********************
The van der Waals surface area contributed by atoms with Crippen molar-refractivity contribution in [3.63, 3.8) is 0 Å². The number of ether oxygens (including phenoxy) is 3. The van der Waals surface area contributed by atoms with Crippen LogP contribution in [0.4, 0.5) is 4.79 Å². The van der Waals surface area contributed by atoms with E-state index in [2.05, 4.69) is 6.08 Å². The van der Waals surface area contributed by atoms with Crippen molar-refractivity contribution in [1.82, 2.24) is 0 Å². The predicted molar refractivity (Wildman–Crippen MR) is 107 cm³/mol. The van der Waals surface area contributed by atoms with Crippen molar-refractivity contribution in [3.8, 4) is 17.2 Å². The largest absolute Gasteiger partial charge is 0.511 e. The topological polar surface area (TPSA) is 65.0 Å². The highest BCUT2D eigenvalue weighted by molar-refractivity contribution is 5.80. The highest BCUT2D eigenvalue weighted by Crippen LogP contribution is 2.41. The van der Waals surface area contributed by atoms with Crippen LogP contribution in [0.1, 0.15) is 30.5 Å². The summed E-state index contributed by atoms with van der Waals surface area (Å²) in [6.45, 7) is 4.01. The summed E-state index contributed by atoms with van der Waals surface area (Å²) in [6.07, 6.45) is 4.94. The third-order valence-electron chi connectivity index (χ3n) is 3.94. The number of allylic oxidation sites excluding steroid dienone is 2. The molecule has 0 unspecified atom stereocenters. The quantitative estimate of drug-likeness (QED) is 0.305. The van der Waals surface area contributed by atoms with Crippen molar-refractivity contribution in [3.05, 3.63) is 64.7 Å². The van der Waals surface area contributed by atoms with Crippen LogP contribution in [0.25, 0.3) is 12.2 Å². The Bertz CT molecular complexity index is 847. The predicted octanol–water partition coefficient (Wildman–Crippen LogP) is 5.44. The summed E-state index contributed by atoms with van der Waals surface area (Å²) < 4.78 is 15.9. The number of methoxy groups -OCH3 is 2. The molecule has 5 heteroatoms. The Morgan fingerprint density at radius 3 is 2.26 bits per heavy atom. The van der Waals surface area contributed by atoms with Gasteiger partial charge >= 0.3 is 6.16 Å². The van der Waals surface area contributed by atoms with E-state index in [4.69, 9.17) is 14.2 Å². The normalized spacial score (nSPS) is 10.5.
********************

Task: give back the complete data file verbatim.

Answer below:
The van der Waals surface area contributed by atoms with Crippen molar-refractivity contribution in [3.63, 3.8) is 0 Å². The number of ether oxygens (including phenoxy) is 3. The van der Waals surface area contributed by atoms with Crippen LogP contribution in [0.4, 0.5) is 4.79 Å². The van der Waals surface area contributed by atoms with E-state index in [2.05, 4.69) is 6.08 Å². The van der Waals surface area contributed by atoms with Crippen molar-refractivity contribution in [1.82, 2.24) is 0 Å². The predicted molar refractivity (Wildman–Crippen MR) is 107 cm³/mol. The van der Waals surface area contributed by atoms with Crippen molar-refractivity contribution in [3.8, 4) is 17.2 Å². The largest absolute Gasteiger partial charge is 0.511 e. The topological polar surface area (TPSA) is 65.0 Å². The highest BCUT2D eigenvalue weighted by molar-refractivity contribution is 5.80. The highest BCUT2D eigenvalue weighted by Crippen LogP contribution is 2.41. The van der Waals surface area contributed by atoms with Crippen LogP contribution in [0.1, 0.15) is 30.5 Å². The summed E-state index contributed by atoms with van der Waals surface area (Å²) in [6.45, 7) is 4.01. The summed E-state index contributed by atoms with van der Waals surface area (Å²) in [6.07, 6.45) is 4.94. The third-order valence-electron chi connectivity index (χ3n) is 3.94. The number of allylic oxidation sites excluding steroid dienone is 2. The molecule has 0 unspecified atom stereocenters. The quantitative estimate of drug-likeness (QED) is 0.305. The van der Waals surface area contributed by atoms with Crippen molar-refractivity contribution in [3.05, 3.63) is 64.7 Å². The van der Waals surface area contributed by atoms with Crippen LogP contribution in [0.25, 0.3) is 12.2 Å². The Bertz CT molecular complexity index is 847. The predicted octanol–water partition coefficient (Wildman–Crippen LogP) is 5.44. The summed E-state index contributed by atoms with van der Waals surface area (Å²) < 4.78 is 15.9. The number of methoxy groups -OCH3 is 2. The molecule has 5 heteroatoms. The Morgan fingerprint density at radius 3 is 2.26 bits per heavy atom. The van der Waals surface area contributed by atoms with Gasteiger partial charge >= 0.3 is 6.16 Å². The van der Waals surface area contributed by atoms with E-state index in [4.69, 9.17) is 14.2 Å². The normalized spacial score (nSPS) is 10.5.